Shelagh Goonewardene nee Jansen has a background in drama as well as literary and aesthetic productions. Resident in Melbourne for quite some time she has been an active participant in the Ceylon Society of Australia and sustained exchanges with such well known people as Ernest MacIntyre, playwright and theatre producer, and Neville Weereratne, painter and outstanding designer of books. She also has links with literary circles in Lanka and is at present visiting the island.
I got to know Shelagh after she married Ranjit Goonewardene, a childhood playmate when I was at Pedlar Street within the Fort in Galle, Ranjit’s family moved to Colombo; but he was at Peradeniya University in my time and we remained in intermittent contact over the years. Ranjit died tragically and unexpectedly during a heart operation in Melbourne.
What a blow for Shelagh! Worse still, a decade or so later, their daughter Devika, one bright lass on course for a Ph.D, was struck down by cancer. Having the searing blows of sudden death ripping through her life, Shelagh was in a space where my essay on “Death and Eternal Life” evoked chords of a type that many of us may never experience. More to the point, she was reminded of her response in poetic free verse when she heard the news in May 2009 that both Velupillai Pirapāharan and his immediate family were no more. With her permission I present her musings in verse together with a relevant segment of her covering email note to me in July. Michael Roberts
SHELAGH to MICHAEL, 18 July 2011: “….I wonder whether there are historians writing now who analyse why modern warfare seems to kill more civilians than soldiers. It would be a compelling subject to research. Anyway, regardless of what happened in the past and so much bad as well as good being done by human beings to each other, when the final pictures of the virtually naked leader of the LTTE were shown on TV here as the war ended in Sri Lanka, I could only feel that he would have wanted to die as you describe, fighting to the last and perhaps not even recognized — but more than thinking about him I thought about his family. Everyone needs to be viewed with compassion however bad they might have been or whatever awful crimes they have committed – but the fact that this man had a family whom he loved in his own way is something that people very rarely think about. Here is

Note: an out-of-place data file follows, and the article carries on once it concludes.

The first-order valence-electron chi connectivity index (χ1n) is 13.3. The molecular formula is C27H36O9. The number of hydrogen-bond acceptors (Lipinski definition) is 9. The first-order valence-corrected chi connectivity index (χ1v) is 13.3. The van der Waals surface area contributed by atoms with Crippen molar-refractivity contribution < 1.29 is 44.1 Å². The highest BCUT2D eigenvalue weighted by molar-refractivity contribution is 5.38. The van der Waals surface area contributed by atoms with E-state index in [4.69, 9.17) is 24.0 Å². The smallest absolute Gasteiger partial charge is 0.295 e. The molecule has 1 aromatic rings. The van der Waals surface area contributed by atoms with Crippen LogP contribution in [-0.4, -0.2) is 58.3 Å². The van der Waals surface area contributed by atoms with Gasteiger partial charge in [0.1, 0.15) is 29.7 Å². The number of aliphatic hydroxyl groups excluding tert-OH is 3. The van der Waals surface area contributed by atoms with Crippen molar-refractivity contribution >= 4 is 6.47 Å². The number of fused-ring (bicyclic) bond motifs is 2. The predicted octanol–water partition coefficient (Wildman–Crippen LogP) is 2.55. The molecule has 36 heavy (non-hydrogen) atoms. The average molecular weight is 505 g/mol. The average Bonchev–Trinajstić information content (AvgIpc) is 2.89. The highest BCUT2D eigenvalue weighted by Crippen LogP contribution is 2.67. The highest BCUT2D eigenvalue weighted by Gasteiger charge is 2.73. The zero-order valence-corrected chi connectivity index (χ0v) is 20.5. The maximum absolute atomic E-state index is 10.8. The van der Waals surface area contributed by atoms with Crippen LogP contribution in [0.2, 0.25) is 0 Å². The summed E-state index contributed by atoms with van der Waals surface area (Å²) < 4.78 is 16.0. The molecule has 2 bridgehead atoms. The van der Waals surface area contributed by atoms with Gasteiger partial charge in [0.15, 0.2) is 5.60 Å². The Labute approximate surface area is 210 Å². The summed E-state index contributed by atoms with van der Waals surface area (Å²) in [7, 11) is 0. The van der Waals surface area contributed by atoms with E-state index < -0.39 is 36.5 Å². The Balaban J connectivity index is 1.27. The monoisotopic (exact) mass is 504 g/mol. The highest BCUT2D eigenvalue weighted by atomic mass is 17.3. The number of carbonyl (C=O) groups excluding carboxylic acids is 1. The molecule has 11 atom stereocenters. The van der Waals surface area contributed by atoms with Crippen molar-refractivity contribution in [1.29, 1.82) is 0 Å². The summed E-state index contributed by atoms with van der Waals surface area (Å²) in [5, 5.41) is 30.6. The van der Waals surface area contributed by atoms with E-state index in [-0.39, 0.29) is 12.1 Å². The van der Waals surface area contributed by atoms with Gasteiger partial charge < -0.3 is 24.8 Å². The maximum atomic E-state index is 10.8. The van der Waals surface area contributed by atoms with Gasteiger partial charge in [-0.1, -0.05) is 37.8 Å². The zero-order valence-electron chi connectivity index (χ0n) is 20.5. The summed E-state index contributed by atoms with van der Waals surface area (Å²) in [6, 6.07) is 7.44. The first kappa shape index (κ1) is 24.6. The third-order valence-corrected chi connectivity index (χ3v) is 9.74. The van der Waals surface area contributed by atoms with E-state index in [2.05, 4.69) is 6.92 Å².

my spontaneous response, a poem I wrote at that time.”
THE PRINCES AND PRINCESS OF NOWHERE
How tragic is the fate of the children of tyrants
Of kings deposed with hatred and fear
By those whom they ruled or opposed savagely.
The deaded names spread far and near
For their children there is no escape
Caught in the net of infamy,
Doomed to struggle like helpless birds
Never to fly freely from the parental nest.
Charles Anthony was the Leader’s eldest son
In command of the group ordered to fight to the last
In the final failed strategy of a three-pronged force
To break free from the encircling Army.
Duvaraga, the only daughter belonged to a women’s brigade.
They say she was exceptionally beautiful,
an accomplished dancer.
But now to obey her father she became an anonymous soldier
In battle fatigues armed with a rifle.
Balachandran was the youngest son
Just eleven years old and accustomed to good things.
But now his life ends before it really begins
A tragedy which his father’s hubris brings.
What of the mother Madhivadham Erambu?
Once an eager student seeking knowledge until fate intervened
Bringing a marriage the consequences of which
could not be foreseen.
She is now dead, her body lying close to that of Duvaraga
The Princess of Nowhere and Balachandran her youngest son.
Who fired the fatal shots that lodged in their heads?
The other Prince of Nowhere Charles Anthony
who engaged in battle is also dead.
We may never know the truth of how they died,
but is it important?
Some will say ”yes” and some will say ”no”
Let them rest now in peace in the soil of home
as their earthly beds.